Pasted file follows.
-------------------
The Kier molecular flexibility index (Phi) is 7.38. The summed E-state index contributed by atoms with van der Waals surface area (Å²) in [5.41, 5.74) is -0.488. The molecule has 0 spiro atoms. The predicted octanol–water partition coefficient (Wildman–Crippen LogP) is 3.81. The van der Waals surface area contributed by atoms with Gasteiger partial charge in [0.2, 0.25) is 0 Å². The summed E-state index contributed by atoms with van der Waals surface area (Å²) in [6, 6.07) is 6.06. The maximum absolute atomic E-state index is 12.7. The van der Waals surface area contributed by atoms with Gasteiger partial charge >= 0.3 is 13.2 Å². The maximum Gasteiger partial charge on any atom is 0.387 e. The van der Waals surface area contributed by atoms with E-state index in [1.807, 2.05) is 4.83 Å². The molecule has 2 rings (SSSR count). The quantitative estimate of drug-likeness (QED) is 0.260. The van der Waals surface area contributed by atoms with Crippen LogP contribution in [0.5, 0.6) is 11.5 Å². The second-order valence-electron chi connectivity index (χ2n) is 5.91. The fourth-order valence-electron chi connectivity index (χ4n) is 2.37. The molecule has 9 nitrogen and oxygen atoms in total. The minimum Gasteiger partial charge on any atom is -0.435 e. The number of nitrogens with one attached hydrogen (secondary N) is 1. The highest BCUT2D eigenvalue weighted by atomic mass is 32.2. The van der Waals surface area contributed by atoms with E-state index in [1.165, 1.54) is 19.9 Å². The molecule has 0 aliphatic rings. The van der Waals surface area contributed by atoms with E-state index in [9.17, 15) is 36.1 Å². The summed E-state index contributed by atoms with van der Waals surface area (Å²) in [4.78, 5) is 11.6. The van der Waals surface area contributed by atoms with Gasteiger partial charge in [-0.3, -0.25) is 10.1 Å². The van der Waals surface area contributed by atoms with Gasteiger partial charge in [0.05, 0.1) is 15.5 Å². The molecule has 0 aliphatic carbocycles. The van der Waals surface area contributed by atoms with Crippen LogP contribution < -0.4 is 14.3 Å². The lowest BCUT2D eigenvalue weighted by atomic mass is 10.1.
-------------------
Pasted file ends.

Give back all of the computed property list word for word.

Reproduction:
The Kier molecular flexibility index (Phi) is 7.38. The summed E-state index contributed by atoms with van der Waals surface area (Å²) in [5.41, 5.74) is -0.488. The molecule has 0 spiro atoms. The predicted octanol–water partition coefficient (Wildman–Crippen LogP) is 3.81. The van der Waals surface area contributed by atoms with Gasteiger partial charge in [0.2, 0.25) is 0 Å². The summed E-state index contributed by atoms with van der Waals surface area (Å²) in [6, 6.07) is 6.06. The maximum absolute atomic E-state index is 12.7. The van der Waals surface area contributed by atoms with Gasteiger partial charge >= 0.3 is 13.2 Å². The maximum Gasteiger partial charge on any atom is 0.387 e. The van der Waals surface area contributed by atoms with E-state index in [1.807, 2.05) is 4.83 Å². The molecule has 2 rings (SSSR count). The quantitative estimate of drug-likeness (QED) is 0.260. The van der Waals surface area contributed by atoms with Crippen LogP contribution in [0.5, 0.6) is 11.5 Å². The second-order valence-electron chi connectivity index (χ2n) is 5.91. The fourth-order valence-electron chi connectivity index (χ4n) is 2.37. The molecule has 9 nitrogen and oxygen atoms in total. The minimum Gasteiger partial charge on any atom is -0.435 e. The number of nitrogens with one attached hydrogen (secondary N) is 1. The highest BCUT2D eigenvalue weighted by atomic mass is 32.2. The van der Waals surface area contributed by atoms with E-state index in [1.165, 1.54) is 19.9 Å². The molecule has 0 aliphatic rings. The van der Waals surface area contributed by atoms with E-state index in [9.17, 15) is 36.1 Å². The summed E-state index contributed by atoms with van der Waals surface area (Å²) in [4.78, 5) is 11.6. The van der Waals surface area contributed by atoms with Gasteiger partial charge in [-0.3, -0.25) is 10.1 Å². The van der Waals surface area contributed by atoms with Gasteiger partial charge in [0.05, 0.1) is 15.5 Å². The molecule has 0 aliphatic carbocycles. The van der Waals surface area contributed by atoms with Crippen LogP contribution < -0.4 is 14.3 Å². The lowest BCUT2D eigenvalue weighted by atomic mass is 10.1.